But what else should I do? She lived in another state. And I would soon be moving to the east coast for grad school. I’ve had a few relationships in my life that ended prematurely for various reasons, mainly due to the usual relocation that occurs after college for far-flung job opportunities. Would this be just another relationship that would end before it could even begin?
Each text felt like a false peak where you think you’ve scaled the top of the mountain only to realize there’s more to do. It took a series of positive responses from her to move our conversation forward, while all it took was one negative response to end it. And therein lies the rub of SMS. It all boils down to a series of phrases that are exchanged one after the other, each with its own ability to be lethal. Texting makes everything more final than it needs to be.
I told myself that if there was a chance to take the relationship beyond texting and into something more tangible, it would be worth the potential agony, so I made my move.
I suggested (via text message) that one of us should take a trip to see the other, then nervously awaited a reply.
That felt like a make or break moment.
A few hours passed. Nothing at all. No Answer. I was running errands and still looking for that distraction. On my way home, my phone lit up with a message just as I was pulling the car into my driveway. Her answer: “I would be ready for that :)”
Yes! I felt triumphant and ecstatic again. I had thought things were going well but I didn’t really know until she agreed to meet. We started writing some options back and forth to sync our schedules. We finally agreed on an upcoming trip she would take with a group of friends to say goodbye to another friend who was moving out of town. She said I could join and there would be plenty of free time for us to hang out together.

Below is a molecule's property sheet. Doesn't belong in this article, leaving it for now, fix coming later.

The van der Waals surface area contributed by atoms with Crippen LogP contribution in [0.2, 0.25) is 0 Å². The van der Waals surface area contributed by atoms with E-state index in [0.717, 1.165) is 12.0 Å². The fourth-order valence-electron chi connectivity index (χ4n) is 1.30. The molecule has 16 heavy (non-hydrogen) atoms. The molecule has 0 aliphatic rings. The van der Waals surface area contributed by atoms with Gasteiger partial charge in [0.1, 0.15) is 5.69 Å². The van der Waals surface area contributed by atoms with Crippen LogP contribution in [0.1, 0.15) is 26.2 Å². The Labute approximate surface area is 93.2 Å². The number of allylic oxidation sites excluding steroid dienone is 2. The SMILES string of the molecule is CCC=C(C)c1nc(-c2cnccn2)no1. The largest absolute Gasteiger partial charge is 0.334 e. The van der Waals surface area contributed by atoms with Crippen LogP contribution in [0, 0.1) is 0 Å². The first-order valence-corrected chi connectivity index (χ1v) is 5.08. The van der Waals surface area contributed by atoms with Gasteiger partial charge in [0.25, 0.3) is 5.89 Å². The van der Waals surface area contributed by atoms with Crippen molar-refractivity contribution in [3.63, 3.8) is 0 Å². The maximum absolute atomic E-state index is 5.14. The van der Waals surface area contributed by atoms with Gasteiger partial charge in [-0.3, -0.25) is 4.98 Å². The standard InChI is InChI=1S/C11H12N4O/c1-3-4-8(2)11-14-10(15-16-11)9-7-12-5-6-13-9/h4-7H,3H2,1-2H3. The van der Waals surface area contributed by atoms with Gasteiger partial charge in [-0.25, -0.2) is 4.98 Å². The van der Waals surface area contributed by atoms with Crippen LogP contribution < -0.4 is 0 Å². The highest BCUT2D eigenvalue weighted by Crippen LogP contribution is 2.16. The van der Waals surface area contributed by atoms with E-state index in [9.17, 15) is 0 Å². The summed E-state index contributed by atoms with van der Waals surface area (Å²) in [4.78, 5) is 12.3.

I booked my flights and started making plans. And then she wrote back and apologized: It’s going too fast, she said, it feels a bit overwhelming.
I’m glad I booked refundable flights.
As disappointed as I was, I couldn’t fault her. In a way, I sensed this was coming. The irony was that this was the most real thing we had experienced together. How could I blame her for sharing her feelings when I was looking for more than just small talk to be sent down the line?
To be honest, I felt overwhelmed in my own way right from the start.
We kept texting, saying we’d “see where things go.” But we both knew this was the beginning of the end. Soon our SMS sending disappeared completely.
But in the end it worked out well for me. I moved to Boston and met someone, a fellow student. And now I have an absolute appreciation for getting to know someone in person, face to face.
The author attends Harvard Business School. He’s on Twitter @_neerajchandra.
LA Affairs chronicles the search for romantic love in all its glorious expressions in the LA area, and we want to hear your real story. We pay $300 for a published essay. Email LAAffairs@latimes.com. The submission guidelines can be found here. Past columns can be found here.
https://www.latimes.com/lifestyle/story/2022-03-04/la-affairs-neeraj-chandra Texting Destroyed My Relationship – Los Angeles Times